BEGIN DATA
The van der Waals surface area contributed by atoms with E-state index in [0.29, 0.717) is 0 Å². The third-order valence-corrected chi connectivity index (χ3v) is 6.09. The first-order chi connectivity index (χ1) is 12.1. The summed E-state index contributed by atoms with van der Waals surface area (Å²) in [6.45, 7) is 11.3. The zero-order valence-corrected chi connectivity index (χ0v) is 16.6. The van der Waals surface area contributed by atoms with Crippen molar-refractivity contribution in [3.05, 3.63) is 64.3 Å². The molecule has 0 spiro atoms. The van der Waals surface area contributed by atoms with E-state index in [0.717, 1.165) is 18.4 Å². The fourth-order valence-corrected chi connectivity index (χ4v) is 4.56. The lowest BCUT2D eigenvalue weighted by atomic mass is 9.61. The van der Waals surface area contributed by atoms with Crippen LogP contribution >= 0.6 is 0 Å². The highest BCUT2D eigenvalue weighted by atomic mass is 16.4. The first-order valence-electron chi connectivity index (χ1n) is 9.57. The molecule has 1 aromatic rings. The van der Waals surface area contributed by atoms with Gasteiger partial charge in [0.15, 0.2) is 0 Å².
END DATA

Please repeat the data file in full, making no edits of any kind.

The van der Waals surface area contributed by atoms with E-state index in [0.29, 0.717) is 0 Å². The third-order valence-corrected chi connectivity index (χ3v) is 6.09. The first-order chi connectivity index (χ1) is 12.1. The summed E-state index contributed by atoms with van der Waals surface area (Å²) in [6.45, 7) is 11.3. The zero-order valence-corrected chi connectivity index (χ0v) is 16.6. The van der Waals surface area contributed by atoms with Crippen molar-refractivity contribution in [3.05, 3.63) is 64.3 Å². The molecule has 0 spiro atoms. The van der Waals surface area contributed by atoms with E-state index in [0.717, 1.165) is 18.4 Å². The fourth-order valence-corrected chi connectivity index (χ4v) is 4.56. The lowest BCUT2D eigenvalue weighted by atomic mass is 9.61. The van der Waals surface area contributed by atoms with Crippen LogP contribution >= 0.6 is 0 Å². The highest BCUT2D eigenvalue weighted by atomic mass is 16.4. The first-order valence-electron chi connectivity index (χ1n) is 9.57. The molecule has 1 aromatic rings. The van der Waals surface area contributed by atoms with Gasteiger partial charge in [0.15, 0.2) is 0 Å².